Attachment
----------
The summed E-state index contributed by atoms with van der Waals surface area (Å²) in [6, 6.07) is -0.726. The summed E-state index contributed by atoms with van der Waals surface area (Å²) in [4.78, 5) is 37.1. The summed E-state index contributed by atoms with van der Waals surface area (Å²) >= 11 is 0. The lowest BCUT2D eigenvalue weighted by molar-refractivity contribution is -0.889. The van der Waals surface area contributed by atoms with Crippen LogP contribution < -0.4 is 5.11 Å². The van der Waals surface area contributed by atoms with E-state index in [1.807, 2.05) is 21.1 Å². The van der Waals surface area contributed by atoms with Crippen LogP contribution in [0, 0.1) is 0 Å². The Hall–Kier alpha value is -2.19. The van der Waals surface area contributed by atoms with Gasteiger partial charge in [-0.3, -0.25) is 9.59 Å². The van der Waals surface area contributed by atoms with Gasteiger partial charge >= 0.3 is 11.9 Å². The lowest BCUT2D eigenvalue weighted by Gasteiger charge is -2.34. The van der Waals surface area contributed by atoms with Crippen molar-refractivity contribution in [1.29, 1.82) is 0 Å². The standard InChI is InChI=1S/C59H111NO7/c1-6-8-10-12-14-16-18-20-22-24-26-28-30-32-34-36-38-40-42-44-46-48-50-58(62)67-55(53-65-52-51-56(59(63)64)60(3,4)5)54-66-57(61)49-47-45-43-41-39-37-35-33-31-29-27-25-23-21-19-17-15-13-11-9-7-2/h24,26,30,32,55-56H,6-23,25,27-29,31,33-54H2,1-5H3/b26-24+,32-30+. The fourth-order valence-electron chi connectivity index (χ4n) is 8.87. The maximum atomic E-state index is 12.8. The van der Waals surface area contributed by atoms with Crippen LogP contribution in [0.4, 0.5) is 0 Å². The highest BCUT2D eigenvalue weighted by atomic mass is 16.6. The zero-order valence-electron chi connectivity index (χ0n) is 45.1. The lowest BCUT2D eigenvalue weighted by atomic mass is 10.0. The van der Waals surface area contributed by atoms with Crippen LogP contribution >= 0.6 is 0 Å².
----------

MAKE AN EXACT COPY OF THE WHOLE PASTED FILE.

The summed E-state index contributed by atoms with van der Waals surface area (Å²) in [6, 6.07) is -0.726. The summed E-state index contributed by atoms with van der Waals surface area (Å²) in [4.78, 5) is 37.1. The summed E-state index contributed by atoms with van der Waals surface area (Å²) >= 11 is 0. The lowest BCUT2D eigenvalue weighted by molar-refractivity contribution is -0.889. The van der Waals surface area contributed by atoms with Crippen LogP contribution < -0.4 is 5.11 Å². The van der Waals surface area contributed by atoms with E-state index in [1.807, 2.05) is 21.1 Å². The van der Waals surface area contributed by atoms with Crippen LogP contribution in [0, 0.1) is 0 Å². The Hall–Kier alpha value is -2.19. The van der Waals surface area contributed by atoms with Gasteiger partial charge in [-0.3, -0.25) is 9.59 Å². The van der Waals surface area contributed by atoms with Gasteiger partial charge >= 0.3 is 11.9 Å². The lowest BCUT2D eigenvalue weighted by Gasteiger charge is -2.34. The van der Waals surface area contributed by atoms with Crippen molar-refractivity contribution in [1.29, 1.82) is 0 Å². The standard InChI is InChI=1S/C59H111NO7/c1-6-8-10-12-14-16-18-20-22-24-26-28-30-32-34-36-38-40-42-44-46-48-50-58(62)67-55(53-65-52-51-56(59(63)64)60(3,4)5)54-66-57(61)49-47-45-43-41-39-37-35-33-31-29-27-25-23-21-19-17-15-13-11-9-7-2/h24,26,30,32,55-56H,6-23,25,27-29,31,33-54H2,1-5H3/b26-24+,32-30+. The fourth-order valence-electron chi connectivity index (χ4n) is 8.87. The maximum atomic E-state index is 12.8. The van der Waals surface area contributed by atoms with Crippen LogP contribution in [0.4, 0.5) is 0 Å². The highest BCUT2D eigenvalue weighted by atomic mass is 16.6. The zero-order valence-electron chi connectivity index (χ0n) is 45.1. The lowest BCUT2D eigenvalue weighted by atomic mass is 10.0. The van der Waals surface area contributed by atoms with Crippen LogP contribution >= 0.6 is 0 Å².